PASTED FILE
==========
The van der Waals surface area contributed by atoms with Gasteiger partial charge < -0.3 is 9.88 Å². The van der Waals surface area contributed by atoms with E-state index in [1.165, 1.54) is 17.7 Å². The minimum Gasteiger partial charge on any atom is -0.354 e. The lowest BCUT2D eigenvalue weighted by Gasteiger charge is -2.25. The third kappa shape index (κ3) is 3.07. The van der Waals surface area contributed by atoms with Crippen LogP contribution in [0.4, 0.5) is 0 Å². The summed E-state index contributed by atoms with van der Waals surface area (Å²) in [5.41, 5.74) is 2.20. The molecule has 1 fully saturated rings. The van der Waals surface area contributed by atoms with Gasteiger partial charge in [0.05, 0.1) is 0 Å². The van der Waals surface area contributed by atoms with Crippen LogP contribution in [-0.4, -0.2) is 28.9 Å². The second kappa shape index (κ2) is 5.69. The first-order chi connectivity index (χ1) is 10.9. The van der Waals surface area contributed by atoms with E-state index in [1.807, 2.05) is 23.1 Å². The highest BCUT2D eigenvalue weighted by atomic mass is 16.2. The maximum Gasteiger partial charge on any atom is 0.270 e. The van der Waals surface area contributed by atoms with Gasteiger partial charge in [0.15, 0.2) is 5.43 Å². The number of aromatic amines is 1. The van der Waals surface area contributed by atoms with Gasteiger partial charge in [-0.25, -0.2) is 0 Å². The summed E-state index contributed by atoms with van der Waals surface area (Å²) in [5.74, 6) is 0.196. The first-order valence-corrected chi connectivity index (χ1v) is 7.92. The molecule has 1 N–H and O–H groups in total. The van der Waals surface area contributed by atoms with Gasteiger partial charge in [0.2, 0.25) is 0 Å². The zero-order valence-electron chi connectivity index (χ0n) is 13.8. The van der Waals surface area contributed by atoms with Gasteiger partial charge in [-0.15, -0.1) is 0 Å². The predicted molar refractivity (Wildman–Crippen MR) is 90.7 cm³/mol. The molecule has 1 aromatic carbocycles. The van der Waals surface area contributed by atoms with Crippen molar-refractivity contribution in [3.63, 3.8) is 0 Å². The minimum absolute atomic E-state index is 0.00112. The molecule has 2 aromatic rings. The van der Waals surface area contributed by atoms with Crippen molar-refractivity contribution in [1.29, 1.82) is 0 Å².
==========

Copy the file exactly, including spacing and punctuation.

The van der Waals surface area contributed by atoms with Gasteiger partial charge < -0.3 is 9.88 Å². The van der Waals surface area contributed by atoms with E-state index in [1.165, 1.54) is 17.7 Å². The minimum Gasteiger partial charge on any atom is -0.354 e. The lowest BCUT2D eigenvalue weighted by Gasteiger charge is -2.25. The third kappa shape index (κ3) is 3.07. The van der Waals surface area contributed by atoms with Crippen LogP contribution in [0.4, 0.5) is 0 Å². The summed E-state index contributed by atoms with van der Waals surface area (Å²) in [5.41, 5.74) is 2.20. The molecule has 1 fully saturated rings. The van der Waals surface area contributed by atoms with Gasteiger partial charge in [0.05, 0.1) is 0 Å². The van der Waals surface area contributed by atoms with Crippen LogP contribution in [-0.4, -0.2) is 28.9 Å². The second kappa shape index (κ2) is 5.69. The first-order chi connectivity index (χ1) is 10.9. The van der Waals surface area contributed by atoms with E-state index in [1.807, 2.05) is 23.1 Å². The highest BCUT2D eigenvalue weighted by atomic mass is 16.2. The maximum Gasteiger partial charge on any atom is 0.270 e. The van der Waals surface area contributed by atoms with Gasteiger partial charge in [0.15, 0.2) is 5.43 Å². The number of aromatic amines is 1. The van der Waals surface area contributed by atoms with Gasteiger partial charge in [-0.25, -0.2) is 0 Å². The summed E-state index contributed by atoms with van der Waals surface area (Å²) in [5.74, 6) is 0.196. The first-order valence-corrected chi connectivity index (χ1v) is 7.92. The molecule has 1 N–H and O–H groups in total. The van der Waals surface area contributed by atoms with Gasteiger partial charge in [0.2, 0.25) is 0 Å². The zero-order valence-electron chi connectivity index (χ0n) is 13.8. The van der Waals surface area contributed by atoms with Gasteiger partial charge in [-0.15, -0.1) is 0 Å². The predicted molar refractivity (Wildman–Crippen MR) is 90.7 cm³/mol. The molecule has 1 aromatic carbocycles. The van der Waals surface area contributed by atoms with Crippen molar-refractivity contribution in [3.63, 3.8) is 0 Å². The minimum absolute atomic E-state index is 0.00112. The molecule has 2 aromatic rings. The van der Waals surface area contributed by atoms with Crippen molar-refractivity contribution in [1.29, 1.82) is 0 Å².